8,000-year-old deer drawings found in caves of Turkey’s east
“We have found cave drawings in [the eastern provinces of] Kars, Ardahan and Erzincan. But these paintings are the first of its kind made with ochre in the region,” Yavuz Günaştı, a professor from Erzurum Atatürk University who has been conducting research for 20 years, told Demirören News Agency.
Ochre is a natural clay earth pigment that is a mixture of ferric oxide and varying amounts of clay and sand and is the name of the colors produced by this pigment, especially a light brownish-yellow.
According to the expert, the cave drawings of two male and two female deers and their two fawns differ from the other cave paintings in many ways.
“First of all, they are the only drawings made with ochre in northeastern Anatolia. Second, the figures and the technique of the paintings are different than the others in the region,” he said.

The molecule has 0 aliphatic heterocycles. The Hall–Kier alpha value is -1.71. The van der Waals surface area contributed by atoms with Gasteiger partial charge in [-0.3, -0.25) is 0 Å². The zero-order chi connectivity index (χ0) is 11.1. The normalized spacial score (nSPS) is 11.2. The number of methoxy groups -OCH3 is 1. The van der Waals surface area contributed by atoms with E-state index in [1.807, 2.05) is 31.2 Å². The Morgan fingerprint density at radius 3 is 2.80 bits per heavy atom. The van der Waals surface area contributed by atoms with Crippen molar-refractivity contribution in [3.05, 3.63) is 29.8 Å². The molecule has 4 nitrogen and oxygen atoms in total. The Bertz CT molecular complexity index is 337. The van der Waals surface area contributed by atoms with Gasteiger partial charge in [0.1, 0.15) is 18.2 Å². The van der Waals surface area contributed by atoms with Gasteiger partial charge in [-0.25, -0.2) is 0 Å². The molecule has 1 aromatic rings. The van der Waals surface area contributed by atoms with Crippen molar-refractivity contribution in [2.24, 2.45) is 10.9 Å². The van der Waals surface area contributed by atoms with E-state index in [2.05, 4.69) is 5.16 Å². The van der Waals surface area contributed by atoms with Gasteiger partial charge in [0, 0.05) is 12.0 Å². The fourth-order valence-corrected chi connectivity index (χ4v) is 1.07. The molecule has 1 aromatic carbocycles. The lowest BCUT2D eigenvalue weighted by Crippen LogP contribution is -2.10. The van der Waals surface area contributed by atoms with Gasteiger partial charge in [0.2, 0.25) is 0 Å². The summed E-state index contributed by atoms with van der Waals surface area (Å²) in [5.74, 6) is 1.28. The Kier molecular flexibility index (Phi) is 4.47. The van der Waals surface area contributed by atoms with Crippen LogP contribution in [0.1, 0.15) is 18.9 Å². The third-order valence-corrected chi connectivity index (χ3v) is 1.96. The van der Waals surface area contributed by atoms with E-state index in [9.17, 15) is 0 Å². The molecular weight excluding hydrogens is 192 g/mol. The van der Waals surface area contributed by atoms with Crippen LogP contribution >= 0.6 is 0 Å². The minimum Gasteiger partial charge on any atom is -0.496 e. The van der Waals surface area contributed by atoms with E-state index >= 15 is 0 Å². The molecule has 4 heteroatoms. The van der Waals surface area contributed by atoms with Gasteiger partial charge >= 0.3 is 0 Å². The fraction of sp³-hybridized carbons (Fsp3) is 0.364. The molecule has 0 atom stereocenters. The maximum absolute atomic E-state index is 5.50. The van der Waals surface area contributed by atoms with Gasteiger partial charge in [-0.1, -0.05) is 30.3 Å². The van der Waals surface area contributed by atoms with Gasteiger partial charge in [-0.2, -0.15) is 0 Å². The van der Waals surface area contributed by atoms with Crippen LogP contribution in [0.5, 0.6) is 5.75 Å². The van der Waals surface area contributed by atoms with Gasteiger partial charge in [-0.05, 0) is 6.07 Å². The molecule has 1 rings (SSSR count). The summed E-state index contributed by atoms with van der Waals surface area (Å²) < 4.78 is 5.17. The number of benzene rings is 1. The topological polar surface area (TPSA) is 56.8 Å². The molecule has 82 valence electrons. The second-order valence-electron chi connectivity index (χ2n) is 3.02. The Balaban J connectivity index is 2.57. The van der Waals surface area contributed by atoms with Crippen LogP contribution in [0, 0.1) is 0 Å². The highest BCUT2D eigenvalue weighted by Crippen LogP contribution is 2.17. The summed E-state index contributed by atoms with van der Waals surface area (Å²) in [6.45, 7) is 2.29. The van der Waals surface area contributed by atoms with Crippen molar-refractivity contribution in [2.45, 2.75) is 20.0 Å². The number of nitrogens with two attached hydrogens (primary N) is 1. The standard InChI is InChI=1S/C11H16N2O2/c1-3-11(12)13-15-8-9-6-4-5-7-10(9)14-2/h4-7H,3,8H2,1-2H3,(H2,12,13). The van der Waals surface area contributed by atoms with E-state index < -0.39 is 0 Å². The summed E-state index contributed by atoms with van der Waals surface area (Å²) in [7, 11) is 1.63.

“Third, deers are figures that are indigenous in Central Asia. From Central Asia to Anatolia, we have come across various deer drawings over time,” he added.
The expert highlighted that the most beautiful examples of these kinds of cave drawings were found in Mongolia, Uzbekistan, Kyrgyzstan, Turkmenistan, Armenia and Iran.
Oğuzhan Türk, an expert in Günaştı’s team, is confident that the deer drawings might change the 7,000-year-old history of Erzurum.
“The place we found the drawings is a place that treasure-hunters have not discovered yet. So, we will keep this place secret from the public for a while,” he added.